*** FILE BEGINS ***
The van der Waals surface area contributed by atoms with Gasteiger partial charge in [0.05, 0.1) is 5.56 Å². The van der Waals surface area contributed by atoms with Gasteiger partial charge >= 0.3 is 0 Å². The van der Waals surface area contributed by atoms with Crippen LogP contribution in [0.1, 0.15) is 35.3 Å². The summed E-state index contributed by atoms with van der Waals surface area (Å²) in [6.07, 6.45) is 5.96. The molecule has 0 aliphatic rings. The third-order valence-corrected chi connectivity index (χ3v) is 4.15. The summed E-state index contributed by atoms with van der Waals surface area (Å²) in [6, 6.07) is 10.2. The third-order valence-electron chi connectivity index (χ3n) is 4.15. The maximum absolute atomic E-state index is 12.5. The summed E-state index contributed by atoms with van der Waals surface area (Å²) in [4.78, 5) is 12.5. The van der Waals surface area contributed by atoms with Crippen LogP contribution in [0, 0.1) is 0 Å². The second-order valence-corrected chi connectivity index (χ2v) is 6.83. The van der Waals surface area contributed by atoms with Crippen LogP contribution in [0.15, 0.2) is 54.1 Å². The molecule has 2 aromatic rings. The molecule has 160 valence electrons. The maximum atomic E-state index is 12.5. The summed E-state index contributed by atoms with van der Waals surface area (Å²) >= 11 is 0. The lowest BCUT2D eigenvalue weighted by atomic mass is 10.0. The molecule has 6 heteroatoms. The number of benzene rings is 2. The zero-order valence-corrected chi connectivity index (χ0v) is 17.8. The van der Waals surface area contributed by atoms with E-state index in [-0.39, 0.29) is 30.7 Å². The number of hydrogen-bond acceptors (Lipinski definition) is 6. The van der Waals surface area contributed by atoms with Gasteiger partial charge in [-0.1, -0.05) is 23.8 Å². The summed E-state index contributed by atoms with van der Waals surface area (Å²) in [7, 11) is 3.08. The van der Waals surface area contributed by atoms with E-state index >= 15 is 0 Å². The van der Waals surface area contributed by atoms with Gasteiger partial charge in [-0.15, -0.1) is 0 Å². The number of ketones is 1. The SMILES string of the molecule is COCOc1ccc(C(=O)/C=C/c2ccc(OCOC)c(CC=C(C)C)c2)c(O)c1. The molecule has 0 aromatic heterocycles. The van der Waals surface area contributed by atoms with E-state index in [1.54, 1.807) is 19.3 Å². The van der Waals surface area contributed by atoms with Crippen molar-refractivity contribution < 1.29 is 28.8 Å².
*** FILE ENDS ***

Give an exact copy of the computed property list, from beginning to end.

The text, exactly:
The van der Waals surface area contributed by atoms with Gasteiger partial charge in [0.05, 0.1) is 5.56 Å². The van der Waals surface area contributed by atoms with Gasteiger partial charge >= 0.3 is 0 Å². The van der Waals surface area contributed by atoms with Crippen LogP contribution in [0.1, 0.15) is 35.3 Å². The summed E-state index contributed by atoms with van der Waals surface area (Å²) in [6.07, 6.45) is 5.96. The molecule has 0 aliphatic rings. The third-order valence-corrected chi connectivity index (χ3v) is 4.15. The summed E-state index contributed by atoms with van der Waals surface area (Å²) in [6, 6.07) is 10.2. The third-order valence-electron chi connectivity index (χ3n) is 4.15. The maximum absolute atomic E-state index is 12.5. The summed E-state index contributed by atoms with van der Waals surface area (Å²) in [4.78, 5) is 12.5. The van der Waals surface area contributed by atoms with Crippen LogP contribution in [0, 0.1) is 0 Å². The second-order valence-corrected chi connectivity index (χ2v) is 6.83. The van der Waals surface area contributed by atoms with Crippen LogP contribution in [0.15, 0.2) is 54.1 Å². The molecule has 2 aromatic rings. The molecule has 160 valence electrons. The maximum atomic E-state index is 12.5. The summed E-state index contributed by atoms with van der Waals surface area (Å²) >= 11 is 0. The lowest BCUT2D eigenvalue weighted by atomic mass is 10.0. The molecule has 6 heteroatoms. The number of benzene rings is 2. The zero-order valence-corrected chi connectivity index (χ0v) is 17.8. The van der Waals surface area contributed by atoms with E-state index in [-0.39, 0.29) is 30.7 Å². The number of hydrogen-bond acceptors (Lipinski definition) is 6. The van der Waals surface area contributed by atoms with Gasteiger partial charge in [-0.1, -0.05) is 23.8 Å². The summed E-state index contributed by atoms with van der Waals surface area (Å²) in [7, 11) is 3.08. The van der Waals surface area contributed by atoms with E-state index >= 15 is 0 Å². The van der Waals surface area contributed by atoms with Gasteiger partial charge in [-0.15, -0.1) is 0 Å². The number of ketones is 1. The SMILES string of the molecule is COCOc1ccc(C(=O)/C=C/c2ccc(OCOC)c(CC=C(C)C)c2)c(O)c1. The molecule has 0 aromatic heterocycles. The van der Waals surface area contributed by atoms with E-state index in [1.54, 1.807) is 19.3 Å². The van der Waals surface area contributed by atoms with Crippen molar-refractivity contribution < 1.29 is 28.8 Å².